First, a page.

Leeds United fans will readily tell you that, when it comes to the footballing authorities, it’s one rule for Leeds and a whole book of different ones for everyone else.
Yes, they will tell you quite vociferously that this is the case. Unfair treatment handed down by the authorities almost becomes blasé to the point of acceptance by Whites fans.
Point in question is the fact that Brentford’s Sergi Canos escaped an FA charge and possible ban for headbutting Leeds’ Gjanni Alioski. It was caught on camera, discussed on social media and was as clear as day a headbutt. Except that an independent, three-person committee couldn’t agree unanimously so.
Then Pontus Jansson was given a one-match FA ban for calling into question the integrity of the referee that game after a dubious penalty award. It was the manner of his response, more than anything else, that got him into bother. Well, that and saying that the referee had “committed a robbery.”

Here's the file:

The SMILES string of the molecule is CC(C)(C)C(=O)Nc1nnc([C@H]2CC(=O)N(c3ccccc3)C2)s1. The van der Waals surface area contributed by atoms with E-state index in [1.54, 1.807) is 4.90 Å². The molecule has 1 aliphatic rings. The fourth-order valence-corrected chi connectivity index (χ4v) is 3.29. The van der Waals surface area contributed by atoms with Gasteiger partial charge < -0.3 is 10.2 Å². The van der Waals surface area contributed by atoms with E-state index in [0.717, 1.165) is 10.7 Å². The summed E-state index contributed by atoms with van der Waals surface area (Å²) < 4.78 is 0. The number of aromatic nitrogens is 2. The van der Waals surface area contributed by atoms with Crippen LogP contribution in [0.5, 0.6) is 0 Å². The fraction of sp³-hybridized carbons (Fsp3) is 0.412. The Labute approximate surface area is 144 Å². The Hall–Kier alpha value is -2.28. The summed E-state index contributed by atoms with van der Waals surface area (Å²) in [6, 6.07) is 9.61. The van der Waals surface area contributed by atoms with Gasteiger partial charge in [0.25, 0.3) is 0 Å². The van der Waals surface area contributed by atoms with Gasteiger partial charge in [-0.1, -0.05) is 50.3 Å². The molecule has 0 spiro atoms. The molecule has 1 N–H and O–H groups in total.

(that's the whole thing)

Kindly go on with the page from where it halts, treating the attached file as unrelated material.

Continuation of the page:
If that’s the case, if that’s what gets a player an FA charge and ban, then QPR’s Toni Leistner is bang to rights following this tweet – surely?
— Toni Leistner (@ToniLeistner) December 9, 2018
Leistner’s tweet (above) is referring to the awarding of Leeds’ first penalty in 59 games at the weekend, the defender being adjudged to have handled. It was a penalty that Kemar Roofe fair smashed away to give Leeds a 2-1 win on the day and consolidate their place near the top of the Championship pile.
In all seriousness, Leistner MUST be getting a call from the FA over this one? In order to remain consistent and transparent, the game’s governing body has to get on the blower and, like they did with Pontus Jansson, ask for Leistner’s ‘observations’ on the matter.
Talking of Jansson, here’s the big Swede with some very timely advice for his fellow defender:
You might be in prison if you use those words as a Leeds player 😂
All the best big man, stay strong!
— Pontus Jansson (@PJansson5) December 9, 2018
Timely and sagacious all in one swoop. Whilst he says it in jest, you can’t help but feel the irony dripping through Jansson’s words.